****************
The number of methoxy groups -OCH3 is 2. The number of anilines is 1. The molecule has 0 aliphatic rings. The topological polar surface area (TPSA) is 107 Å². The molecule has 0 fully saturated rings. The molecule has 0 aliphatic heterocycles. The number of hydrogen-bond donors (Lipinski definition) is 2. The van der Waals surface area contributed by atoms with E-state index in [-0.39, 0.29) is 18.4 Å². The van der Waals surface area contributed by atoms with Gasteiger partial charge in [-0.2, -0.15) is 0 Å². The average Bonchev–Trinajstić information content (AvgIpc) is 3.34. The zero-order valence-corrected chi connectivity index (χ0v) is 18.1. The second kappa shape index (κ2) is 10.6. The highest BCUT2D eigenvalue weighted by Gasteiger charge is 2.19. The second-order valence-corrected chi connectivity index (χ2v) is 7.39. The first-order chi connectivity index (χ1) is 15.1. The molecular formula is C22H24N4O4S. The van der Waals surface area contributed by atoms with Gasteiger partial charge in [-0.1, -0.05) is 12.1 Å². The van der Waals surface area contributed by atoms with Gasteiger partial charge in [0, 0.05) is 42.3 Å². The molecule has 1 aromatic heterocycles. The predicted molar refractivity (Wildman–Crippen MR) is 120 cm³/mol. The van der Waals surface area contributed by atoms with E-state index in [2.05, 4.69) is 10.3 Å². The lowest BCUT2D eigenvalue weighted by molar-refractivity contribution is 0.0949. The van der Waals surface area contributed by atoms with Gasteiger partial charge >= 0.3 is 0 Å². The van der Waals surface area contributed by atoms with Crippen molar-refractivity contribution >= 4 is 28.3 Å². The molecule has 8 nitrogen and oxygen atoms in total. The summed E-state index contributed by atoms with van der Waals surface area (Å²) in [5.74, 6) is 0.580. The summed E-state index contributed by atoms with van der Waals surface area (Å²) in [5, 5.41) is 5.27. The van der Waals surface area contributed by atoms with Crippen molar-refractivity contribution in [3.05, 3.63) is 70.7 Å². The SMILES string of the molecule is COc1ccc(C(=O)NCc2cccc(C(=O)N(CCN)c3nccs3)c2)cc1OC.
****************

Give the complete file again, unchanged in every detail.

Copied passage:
The number of methoxy groups -OCH3 is 2. The number of anilines is 1. The molecule has 0 aliphatic rings. The topological polar surface area (TPSA) is 107 Å². The molecule has 0 fully saturated rings. The molecule has 0 aliphatic heterocycles. The number of hydrogen-bond donors (Lipinski definition) is 2. The van der Waals surface area contributed by atoms with E-state index in [-0.39, 0.29) is 18.4 Å². The van der Waals surface area contributed by atoms with Gasteiger partial charge in [-0.2, -0.15) is 0 Å². The average Bonchev–Trinajstić information content (AvgIpc) is 3.34. The zero-order valence-corrected chi connectivity index (χ0v) is 18.1. The second kappa shape index (κ2) is 10.6. The highest BCUT2D eigenvalue weighted by Gasteiger charge is 2.19. The second-order valence-corrected chi connectivity index (χ2v) is 7.39. The first-order chi connectivity index (χ1) is 15.1. The molecular formula is C22H24N4O4S. The van der Waals surface area contributed by atoms with Gasteiger partial charge in [-0.1, -0.05) is 12.1 Å². The van der Waals surface area contributed by atoms with Gasteiger partial charge in [0, 0.05) is 42.3 Å². The molecule has 1 aromatic heterocycles. The predicted molar refractivity (Wildman–Crippen MR) is 120 cm³/mol. The van der Waals surface area contributed by atoms with E-state index in [2.05, 4.69) is 10.3 Å². The lowest BCUT2D eigenvalue weighted by molar-refractivity contribution is 0.0949. The van der Waals surface area contributed by atoms with Gasteiger partial charge >= 0.3 is 0 Å². The van der Waals surface area contributed by atoms with Crippen molar-refractivity contribution >= 4 is 28.3 Å². The molecule has 8 nitrogen and oxygen atoms in total. The summed E-state index contributed by atoms with van der Waals surface area (Å²) in [5.74, 6) is 0.580. The summed E-state index contributed by atoms with van der Waals surface area (Å²) in [5, 5.41) is 5.27. The van der Waals surface area contributed by atoms with Crippen molar-refractivity contribution in [3.05, 3.63) is 70.7 Å². The SMILES string of the molecule is COc1ccc(C(=O)NCc2cccc(C(=O)N(CCN)c3nccs3)c2)cc1OC.